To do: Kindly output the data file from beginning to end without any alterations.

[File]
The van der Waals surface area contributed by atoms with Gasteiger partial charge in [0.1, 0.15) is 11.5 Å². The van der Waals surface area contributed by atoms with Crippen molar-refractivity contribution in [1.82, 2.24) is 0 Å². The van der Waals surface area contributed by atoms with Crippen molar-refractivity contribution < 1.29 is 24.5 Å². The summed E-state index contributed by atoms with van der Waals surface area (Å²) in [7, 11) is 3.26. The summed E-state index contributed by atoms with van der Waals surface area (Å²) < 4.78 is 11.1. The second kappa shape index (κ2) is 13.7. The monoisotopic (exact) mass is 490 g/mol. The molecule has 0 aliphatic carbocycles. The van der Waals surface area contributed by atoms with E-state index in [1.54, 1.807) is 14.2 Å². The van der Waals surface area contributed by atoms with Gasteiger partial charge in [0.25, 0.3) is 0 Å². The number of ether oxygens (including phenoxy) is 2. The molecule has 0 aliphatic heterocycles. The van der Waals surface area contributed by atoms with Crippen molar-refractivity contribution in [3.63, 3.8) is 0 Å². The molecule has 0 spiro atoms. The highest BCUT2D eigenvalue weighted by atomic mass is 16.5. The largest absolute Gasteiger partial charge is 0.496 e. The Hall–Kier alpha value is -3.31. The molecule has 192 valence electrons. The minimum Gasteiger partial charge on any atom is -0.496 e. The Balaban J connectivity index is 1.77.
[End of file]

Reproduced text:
The van der Waals surface area contributed by atoms with Gasteiger partial charge in [0.1, 0.15) is 11.5 Å². The van der Waals surface area contributed by atoms with Crippen molar-refractivity contribution in [1.82, 2.24) is 0 Å². The van der Waals surface area contributed by atoms with Crippen molar-refractivity contribution < 1.29 is 24.5 Å². The summed E-state index contributed by atoms with van der Waals surface area (Å²) in [7, 11) is 3.26. The summed E-state index contributed by atoms with van der Waals surface area (Å²) < 4.78 is 11.1. The second kappa shape index (κ2) is 13.7. The monoisotopic (exact) mass is 490 g/mol. The molecule has 0 aliphatic carbocycles. The van der Waals surface area contributed by atoms with E-state index in [1.54, 1.807) is 14.2 Å². The van der Waals surface area contributed by atoms with Gasteiger partial charge in [0.25, 0.3) is 0 Å². The number of ether oxygens (including phenoxy) is 2. The molecule has 0 aliphatic heterocycles. The van der Waals surface area contributed by atoms with Crippen molar-refractivity contribution in [3.63, 3.8) is 0 Å². The molecule has 0 spiro atoms. The highest BCUT2D eigenvalue weighted by atomic mass is 16.5. The largest absolute Gasteiger partial charge is 0.496 e. The Hall–Kier alpha value is -3.31. The molecule has 192 valence electrons. The minimum Gasteiger partial charge on any atom is -0.496 e. The Balaban J connectivity index is 1.77.